Better testing needed to monitor brain health after sports concussion
More thorough testing is needed to decide when football players are fit to return to the field after suffering a concussion, according to Deakin University research.
Dr Alan Pearce, a neuroscientist with Deakin's School of Psychology, used a range of assessment methods to chart the recovery of Australian-rules football players following a concussion.
He found that, compared to uninjured players, those who had suffered a concussion showed abnormal motor control, mental ability and brain activity. These injuries took various lengths of time to return to normal, with some still present 10 days after the concussion.
"This suggests that the underlying injury to the brain can take some time to mend and may still be present after the visible symptoms have passed," Dr Pearce said. "Current testing measures will not pick up the actual impact to the brain so there is a need to review the testing regime to ensure that concussed players do not return to the field before the brain has had time to fully recover."
With understanding and managing sports concussion in the spotlight again this week in the lead up to the NRL grand final, Dr Pearce's study is a timely reminder of how important it is to more accurately assess player recovery.
"It is pleasing to see NRL officials reminding clubs to adhere to the league's concussion policy during the grand final, and these policies do go some way to ensuring player safety," Dr Pearce said.
"We now know that the brain can take up to 10 days or longer to recover from the impact of a concussion.
"From the grassroots through to the professional level, multiple modes of testing over more than five days are therefore needed to assess a player's recovery from sports related concussion.
"The brain simulation tests we used in this latest study are one addition that will provide a more reliable understanding of the impact on brain function and allow a better informed judgement of when a player is fit to return to play.
"While my study has focussed on AFL, ensuring the most accurate testing possible is essential to ensure long term brain health regardless of the sporting code."
Sports concussion is a form of mild traumatic injury, where a blow to the head causes loss of brain function that can result in symptoms including headaches, nausea, visual disturbances, disorientation or amnesia and loss of balance, with loss of consciousness only reported in between 10 and 20 per cent of cases. Dr Pearce's previous research found that sports concussion can cause long-term damage to the brain.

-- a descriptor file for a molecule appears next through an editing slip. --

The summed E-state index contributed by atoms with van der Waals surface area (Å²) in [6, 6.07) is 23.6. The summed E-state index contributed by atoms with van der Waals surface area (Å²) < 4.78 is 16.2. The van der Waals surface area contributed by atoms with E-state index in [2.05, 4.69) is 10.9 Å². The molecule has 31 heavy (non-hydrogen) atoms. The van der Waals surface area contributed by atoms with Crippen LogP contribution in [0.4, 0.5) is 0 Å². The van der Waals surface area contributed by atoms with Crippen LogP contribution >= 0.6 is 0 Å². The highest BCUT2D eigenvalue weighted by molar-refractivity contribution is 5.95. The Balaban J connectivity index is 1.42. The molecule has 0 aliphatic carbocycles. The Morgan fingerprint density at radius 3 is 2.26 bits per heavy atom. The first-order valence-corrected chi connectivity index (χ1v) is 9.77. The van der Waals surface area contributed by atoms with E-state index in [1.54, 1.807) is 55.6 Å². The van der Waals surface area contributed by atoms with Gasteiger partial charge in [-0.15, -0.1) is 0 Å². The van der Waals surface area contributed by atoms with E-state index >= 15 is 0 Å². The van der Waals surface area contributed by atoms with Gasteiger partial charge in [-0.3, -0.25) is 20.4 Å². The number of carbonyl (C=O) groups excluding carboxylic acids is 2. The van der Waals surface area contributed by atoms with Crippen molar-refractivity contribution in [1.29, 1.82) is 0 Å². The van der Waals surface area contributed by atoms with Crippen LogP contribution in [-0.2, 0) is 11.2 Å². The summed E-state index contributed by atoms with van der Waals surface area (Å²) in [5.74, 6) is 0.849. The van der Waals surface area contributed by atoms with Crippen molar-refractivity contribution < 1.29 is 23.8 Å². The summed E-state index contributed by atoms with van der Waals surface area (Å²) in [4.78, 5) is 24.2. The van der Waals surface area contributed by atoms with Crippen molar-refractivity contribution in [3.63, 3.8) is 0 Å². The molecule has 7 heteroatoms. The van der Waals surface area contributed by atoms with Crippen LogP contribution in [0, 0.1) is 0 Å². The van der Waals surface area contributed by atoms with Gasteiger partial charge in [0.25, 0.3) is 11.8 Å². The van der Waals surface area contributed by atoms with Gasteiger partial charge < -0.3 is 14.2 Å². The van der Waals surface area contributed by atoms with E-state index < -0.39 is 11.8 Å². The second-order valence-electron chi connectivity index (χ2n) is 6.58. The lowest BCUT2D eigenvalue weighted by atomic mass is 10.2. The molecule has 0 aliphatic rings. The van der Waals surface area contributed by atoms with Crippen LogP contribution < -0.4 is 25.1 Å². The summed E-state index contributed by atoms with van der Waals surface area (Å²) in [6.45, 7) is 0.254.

A number of tests are currently undertaken to assess if a concussed player is fit to return to play.
"At the elite level, medical doctors use the sports concussion assessment tool version 3 (SCAT3) followed up by computerised mental testing programs and/or graded exercise testing to see if the player develops symptoms of concussion," Dr Pearce explained
"With the graded testing, players who have had a concussion attend training after a day or two of rest and run around the ground at increasing intensities. If they do not develop a headache or dizziness during the increased exercise bout, they are considered fit enough to resume training and to compete.
"At the amateur level concussion monitoring is ad-hoc with some clubs enforcing a rest policy, but a majority of clubs allowing players to continue training and playing if they show no obvious symptoms."
For this latest study, Dr Pearce measured the motor control (fine movement skills), mental functioning (reaction time, memory and attention) and brain activity of 40 players from an amateur football club over one season. Eight players who had sustained concussions were tested 48 hours, 96 hours and 10 days after the injury. The other players were tested three times over two weeks at the end of the season.
For the concussed players, the tests showed a slower response and movement time that resolved within 48 hours. However at the 10 day mark, attention and brain activity had not fully recovered.
"What was novel about our testing approach was the use of transcranial magnetic stimulation (TMS), a safe and painless way of delivering electromagnetic pulses into select areas of the brain, to get a true measure of the changes in brain activity occurring," Dr Pearce explained.
"Using TMS enabled us to quantify the level of changes to brain activity more accurately than the desktop computer tests used."
The results of Dr Pearce's study, 'Acute motor, neurocognitive and neurophysiological change following concussion injury in Australian amateur football. A prospective multimodal investigation', will be published in an upcoming edition of the Journal of Science and Medicine in Sport. It is currently available online (article in press).